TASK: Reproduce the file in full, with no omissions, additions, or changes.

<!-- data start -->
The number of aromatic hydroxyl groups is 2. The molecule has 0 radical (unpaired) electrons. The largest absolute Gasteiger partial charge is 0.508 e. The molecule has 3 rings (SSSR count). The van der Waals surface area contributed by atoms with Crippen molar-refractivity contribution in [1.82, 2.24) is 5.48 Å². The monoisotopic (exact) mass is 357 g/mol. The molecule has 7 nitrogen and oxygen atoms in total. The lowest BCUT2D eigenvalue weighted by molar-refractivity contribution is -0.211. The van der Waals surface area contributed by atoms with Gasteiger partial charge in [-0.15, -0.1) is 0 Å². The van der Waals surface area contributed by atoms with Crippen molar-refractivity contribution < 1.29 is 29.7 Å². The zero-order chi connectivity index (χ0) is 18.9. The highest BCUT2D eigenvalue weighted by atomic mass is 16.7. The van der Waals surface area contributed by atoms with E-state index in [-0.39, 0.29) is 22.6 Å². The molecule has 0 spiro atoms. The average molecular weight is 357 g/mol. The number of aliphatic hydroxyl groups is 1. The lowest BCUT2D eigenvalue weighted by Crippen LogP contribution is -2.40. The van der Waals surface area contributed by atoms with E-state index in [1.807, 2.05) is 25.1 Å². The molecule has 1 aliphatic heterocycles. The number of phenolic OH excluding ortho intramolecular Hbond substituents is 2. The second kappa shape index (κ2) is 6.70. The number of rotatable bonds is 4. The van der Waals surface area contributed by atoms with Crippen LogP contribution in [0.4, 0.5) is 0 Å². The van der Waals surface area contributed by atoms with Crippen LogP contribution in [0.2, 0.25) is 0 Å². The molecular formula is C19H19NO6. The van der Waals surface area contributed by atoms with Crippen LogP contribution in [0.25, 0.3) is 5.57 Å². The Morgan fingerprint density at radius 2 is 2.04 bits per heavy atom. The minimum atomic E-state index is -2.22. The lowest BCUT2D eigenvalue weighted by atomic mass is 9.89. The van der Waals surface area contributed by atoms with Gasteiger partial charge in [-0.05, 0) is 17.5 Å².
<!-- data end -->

The number of aromatic hydroxyl groups is 2. The molecule has 0 radical (unpaired) electrons. The largest absolute Gasteiger partial charge is 0.508 e. The molecule has 3 rings (SSSR count). The van der Waals surface area contributed by atoms with Crippen molar-refractivity contribution in [1.82, 2.24) is 5.48 Å². The monoisotopic (exact) mass is 357 g/mol. The molecule has 7 nitrogen and oxygen atoms in total. The lowest BCUT2D eigenvalue weighted by molar-refractivity contribution is -0.211. The van der Waals surface area contributed by atoms with Gasteiger partial charge in [-0.15, -0.1) is 0 Å². The van der Waals surface area contributed by atoms with Crippen molar-refractivity contribution < 1.29 is 29.7 Å². The zero-order chi connectivity index (χ0) is 18.9. The highest BCUT2D eigenvalue weighted by atomic mass is 16.7. The van der Waals surface area contributed by atoms with E-state index in [-0.39, 0.29) is 22.6 Å². The molecule has 0 spiro atoms. The average molecular weight is 357 g/mol. The number of aliphatic hydroxyl groups is 1. The lowest BCUT2D eigenvalue weighted by Crippen LogP contribution is -2.40. The van der Waals surface area contributed by atoms with E-state index in [1.807, 2.05) is 25.1 Å². The molecule has 1 aliphatic heterocycles. The number of phenolic OH excluding ortho intramolecular Hbond substituents is 2. The second kappa shape index (κ2) is 6.70. The number of rotatable bonds is 4. The van der Waals surface area contributed by atoms with Crippen LogP contribution in [0.4, 0.5) is 0 Å². The van der Waals surface area contributed by atoms with Crippen LogP contribution in [0.2, 0.25) is 0 Å². The molecular formula is C19H19NO6. The van der Waals surface area contributed by atoms with Crippen LogP contribution in [0.25, 0.3) is 5.57 Å². The Morgan fingerprint density at radius 2 is 2.04 bits per heavy atom. The minimum atomic E-state index is -2.22. The lowest BCUT2D eigenvalue weighted by atomic mass is 9.89. The van der Waals surface area contributed by atoms with Gasteiger partial charge in [-0.05, 0) is 17.5 Å².